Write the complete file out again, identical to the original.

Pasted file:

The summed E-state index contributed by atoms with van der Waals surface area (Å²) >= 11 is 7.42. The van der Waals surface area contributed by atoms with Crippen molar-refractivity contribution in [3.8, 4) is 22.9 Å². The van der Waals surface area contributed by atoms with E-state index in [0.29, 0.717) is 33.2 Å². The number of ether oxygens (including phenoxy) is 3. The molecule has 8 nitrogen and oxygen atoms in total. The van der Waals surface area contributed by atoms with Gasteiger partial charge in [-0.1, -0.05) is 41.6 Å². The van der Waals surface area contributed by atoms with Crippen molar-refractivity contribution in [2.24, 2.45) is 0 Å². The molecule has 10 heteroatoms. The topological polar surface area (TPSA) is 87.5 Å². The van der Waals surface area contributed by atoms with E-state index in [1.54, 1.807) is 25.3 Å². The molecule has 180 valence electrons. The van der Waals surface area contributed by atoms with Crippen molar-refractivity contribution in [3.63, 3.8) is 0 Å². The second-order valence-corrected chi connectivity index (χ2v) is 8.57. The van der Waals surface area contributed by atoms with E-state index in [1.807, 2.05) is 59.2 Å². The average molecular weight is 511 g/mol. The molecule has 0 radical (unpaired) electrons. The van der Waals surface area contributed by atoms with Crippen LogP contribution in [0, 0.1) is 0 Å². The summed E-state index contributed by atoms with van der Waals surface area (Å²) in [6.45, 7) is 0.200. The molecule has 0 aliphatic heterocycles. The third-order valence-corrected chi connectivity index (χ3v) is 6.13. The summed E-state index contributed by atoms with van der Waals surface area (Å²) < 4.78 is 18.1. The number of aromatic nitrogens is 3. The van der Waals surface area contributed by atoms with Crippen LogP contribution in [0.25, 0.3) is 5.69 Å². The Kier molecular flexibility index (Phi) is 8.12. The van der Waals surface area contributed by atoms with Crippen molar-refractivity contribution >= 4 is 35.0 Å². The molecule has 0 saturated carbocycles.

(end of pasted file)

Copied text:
The summed E-state index contributed by atoms with van der Waals surface area (Å²) >= 11 is 7.42. The van der Waals surface area contributed by atoms with Crippen molar-refractivity contribution in [3.8, 4) is 22.9 Å². The van der Waals surface area contributed by atoms with E-state index in [0.29, 0.717) is 33.2 Å². The number of ether oxygens (including phenoxy) is 3. The molecule has 8 nitrogen and oxygen atoms in total. The van der Waals surface area contributed by atoms with Gasteiger partial charge in [-0.1, -0.05) is 41.6 Å². The van der Waals surface area contributed by atoms with Crippen molar-refractivity contribution in [2.24, 2.45) is 0 Å². The molecule has 10 heteroatoms. The topological polar surface area (TPSA) is 87.5 Å². The van der Waals surface area contributed by atoms with E-state index in [1.54, 1.807) is 25.3 Å². The molecule has 180 valence electrons. The van der Waals surface area contributed by atoms with Crippen molar-refractivity contribution in [3.63, 3.8) is 0 Å². The second-order valence-corrected chi connectivity index (χ2v) is 8.57. The van der Waals surface area contributed by atoms with E-state index in [1.807, 2.05) is 59.2 Å². The average molecular weight is 511 g/mol. The molecule has 0 radical (unpaired) electrons. The van der Waals surface area contributed by atoms with Crippen LogP contribution in [0, 0.1) is 0 Å². The summed E-state index contributed by atoms with van der Waals surface area (Å²) in [6.45, 7) is 0.200. The molecule has 0 aliphatic heterocycles. The third-order valence-corrected chi connectivity index (χ3v) is 6.13. The summed E-state index contributed by atoms with van der Waals surface area (Å²) < 4.78 is 18.1. The number of aromatic nitrogens is 3. The van der Waals surface area contributed by atoms with Crippen LogP contribution in [0.25, 0.3) is 5.69 Å². The Kier molecular flexibility index (Phi) is 8.12. The van der Waals surface area contributed by atoms with Crippen molar-refractivity contribution >= 4 is 35.0 Å². The molecule has 0 saturated carbocycles.